Updated: August 1, 2020 7:50:54 am
Ali Hussain Ansari finally managed to board a Shramik Special train on Friday evening for his hometown Hazaribagh in Jharkhand after over four months of being stranded without work in Mumbai.
The last Shramik train that had left the city was on June 30, to Manipur. Ansari neither had money to board the other trains that had started operations nor could he manage to find a job despite the gradual opening up of the city.
Ansari worked as a loader in a garment factory’s godown in south Mumbai. The godown was also his home, as was the case for five others from Hazaribagh, all of whom had come to Mumbai together in January.
The job paid him Rs 9,000, but he had barely worked for two-and-a-half months when Mumbai started shutting down from the second week of March, followed by the lockdown on March 22. He counts himself fortunate that he could continue sleeping in the godown. For food, he had to depend on ration and food distributed by social groups in the area.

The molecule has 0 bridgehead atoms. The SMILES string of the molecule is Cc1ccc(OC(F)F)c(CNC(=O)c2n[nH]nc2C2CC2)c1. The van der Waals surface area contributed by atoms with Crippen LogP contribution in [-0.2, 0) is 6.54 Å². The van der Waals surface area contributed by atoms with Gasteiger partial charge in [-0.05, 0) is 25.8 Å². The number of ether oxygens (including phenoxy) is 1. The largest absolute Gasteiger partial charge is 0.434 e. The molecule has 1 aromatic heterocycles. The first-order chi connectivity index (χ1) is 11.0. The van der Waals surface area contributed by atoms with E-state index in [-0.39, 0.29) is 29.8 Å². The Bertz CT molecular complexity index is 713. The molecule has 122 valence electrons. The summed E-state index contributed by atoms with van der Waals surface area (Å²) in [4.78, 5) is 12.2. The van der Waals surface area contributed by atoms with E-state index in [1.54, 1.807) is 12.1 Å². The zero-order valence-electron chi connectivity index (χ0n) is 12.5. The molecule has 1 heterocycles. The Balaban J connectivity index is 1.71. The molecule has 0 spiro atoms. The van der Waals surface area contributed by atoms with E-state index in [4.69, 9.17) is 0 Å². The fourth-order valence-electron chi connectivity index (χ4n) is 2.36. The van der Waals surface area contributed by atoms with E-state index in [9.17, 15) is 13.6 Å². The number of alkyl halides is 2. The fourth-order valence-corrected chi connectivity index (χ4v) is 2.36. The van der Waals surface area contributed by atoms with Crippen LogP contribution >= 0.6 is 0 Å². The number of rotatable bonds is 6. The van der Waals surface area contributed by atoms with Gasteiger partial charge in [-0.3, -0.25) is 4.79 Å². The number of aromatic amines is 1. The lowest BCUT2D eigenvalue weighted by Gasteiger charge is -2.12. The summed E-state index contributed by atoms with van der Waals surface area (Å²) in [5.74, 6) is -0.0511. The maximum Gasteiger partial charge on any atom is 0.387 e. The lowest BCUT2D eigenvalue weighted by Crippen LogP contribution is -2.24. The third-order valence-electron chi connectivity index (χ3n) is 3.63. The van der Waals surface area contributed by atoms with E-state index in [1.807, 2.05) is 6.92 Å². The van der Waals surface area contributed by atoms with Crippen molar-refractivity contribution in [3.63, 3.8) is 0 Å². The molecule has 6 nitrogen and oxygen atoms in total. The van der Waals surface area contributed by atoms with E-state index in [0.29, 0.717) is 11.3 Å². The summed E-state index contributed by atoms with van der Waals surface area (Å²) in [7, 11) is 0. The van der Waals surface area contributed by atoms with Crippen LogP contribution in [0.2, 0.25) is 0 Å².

During the lockdown, his attempts to return to Jharkhand remained unsuccessful. But this Thursday, he received the call he had been waiting for all these days – he had been listed for the Shramik train that would take 70 other passengers like him from Bandra Terminus to Giridh in Jharkhand. The five others in his group are also returning with him.
Just before the lockdown was imposed, they had tried to return home by train. A part of a larger group of women and senior citizens, they could not board the crowded train. “Hiring private vehicles were also not an option as we did not have enough money,” Ansari said. Even as many migrant workers have begun returning to the state for work, staying back is not an option for Ansari. “We continued to stay in the godown without earning any money, our savings dwindling. We would have stayed back if there was any hope of work resuming soon but the employer does not have any clarity on the matter,” he said.
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